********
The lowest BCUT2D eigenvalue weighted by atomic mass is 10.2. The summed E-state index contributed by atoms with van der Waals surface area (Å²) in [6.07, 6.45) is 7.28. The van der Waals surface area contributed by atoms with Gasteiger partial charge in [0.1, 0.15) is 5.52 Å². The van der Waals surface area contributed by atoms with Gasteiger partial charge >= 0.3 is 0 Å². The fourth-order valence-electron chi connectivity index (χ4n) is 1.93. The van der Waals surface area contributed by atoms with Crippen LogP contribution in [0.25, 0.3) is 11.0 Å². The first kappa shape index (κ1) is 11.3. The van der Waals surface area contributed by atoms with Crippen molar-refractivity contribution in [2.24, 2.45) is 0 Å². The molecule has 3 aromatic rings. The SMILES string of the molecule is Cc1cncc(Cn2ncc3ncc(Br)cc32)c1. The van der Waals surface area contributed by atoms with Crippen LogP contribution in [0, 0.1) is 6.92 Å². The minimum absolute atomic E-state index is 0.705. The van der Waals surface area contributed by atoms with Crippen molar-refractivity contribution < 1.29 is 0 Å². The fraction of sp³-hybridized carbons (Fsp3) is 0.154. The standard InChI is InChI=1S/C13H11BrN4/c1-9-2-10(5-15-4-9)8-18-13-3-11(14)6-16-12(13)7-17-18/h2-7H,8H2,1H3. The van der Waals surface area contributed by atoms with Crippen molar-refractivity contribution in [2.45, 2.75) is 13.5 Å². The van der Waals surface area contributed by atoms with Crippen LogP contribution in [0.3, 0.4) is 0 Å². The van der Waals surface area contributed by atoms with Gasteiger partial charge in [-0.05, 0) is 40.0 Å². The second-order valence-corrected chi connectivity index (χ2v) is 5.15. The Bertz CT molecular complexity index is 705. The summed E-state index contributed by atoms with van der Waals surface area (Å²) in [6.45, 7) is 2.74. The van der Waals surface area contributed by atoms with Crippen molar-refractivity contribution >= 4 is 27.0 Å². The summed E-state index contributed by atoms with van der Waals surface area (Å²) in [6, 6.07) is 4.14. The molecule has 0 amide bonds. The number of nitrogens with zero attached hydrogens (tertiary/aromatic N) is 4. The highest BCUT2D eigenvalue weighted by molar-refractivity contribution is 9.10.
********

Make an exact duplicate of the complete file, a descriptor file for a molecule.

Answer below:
The lowest BCUT2D eigenvalue weighted by atomic mass is 10.2. The summed E-state index contributed by atoms with van der Waals surface area (Å²) in [6.07, 6.45) is 7.28. The van der Waals surface area contributed by atoms with Gasteiger partial charge in [0.1, 0.15) is 5.52 Å². The van der Waals surface area contributed by atoms with Gasteiger partial charge >= 0.3 is 0 Å². The fourth-order valence-electron chi connectivity index (χ4n) is 1.93. The van der Waals surface area contributed by atoms with Crippen LogP contribution in [0.25, 0.3) is 11.0 Å². The first kappa shape index (κ1) is 11.3. The van der Waals surface area contributed by atoms with Crippen molar-refractivity contribution in [2.24, 2.45) is 0 Å². The molecule has 3 aromatic rings. The SMILES string of the molecule is Cc1cncc(Cn2ncc3ncc(Br)cc32)c1. The van der Waals surface area contributed by atoms with Crippen LogP contribution in [0, 0.1) is 6.92 Å². The minimum absolute atomic E-state index is 0.705. The van der Waals surface area contributed by atoms with Crippen molar-refractivity contribution < 1.29 is 0 Å². The fraction of sp³-hybridized carbons (Fsp3) is 0.154. The standard InChI is InChI=1S/C13H11BrN4/c1-9-2-10(5-15-4-9)8-18-13-3-11(14)6-16-12(13)7-17-18/h2-7H,8H2,1H3. The van der Waals surface area contributed by atoms with Crippen molar-refractivity contribution in [2.45, 2.75) is 13.5 Å². The van der Waals surface area contributed by atoms with Crippen LogP contribution in [0.3, 0.4) is 0 Å². The van der Waals surface area contributed by atoms with Gasteiger partial charge in [-0.05, 0) is 40.0 Å². The second-order valence-corrected chi connectivity index (χ2v) is 5.15. The Bertz CT molecular complexity index is 705. The summed E-state index contributed by atoms with van der Waals surface area (Å²) in [6.45, 7) is 2.74. The van der Waals surface area contributed by atoms with Crippen molar-refractivity contribution >= 4 is 27.0 Å². The summed E-state index contributed by atoms with van der Waals surface area (Å²) in [6, 6.07) is 4.14. The molecule has 0 amide bonds. The number of nitrogens with zero attached hydrogens (tertiary/aromatic N) is 4. The highest BCUT2D eigenvalue weighted by molar-refractivity contribution is 9.10.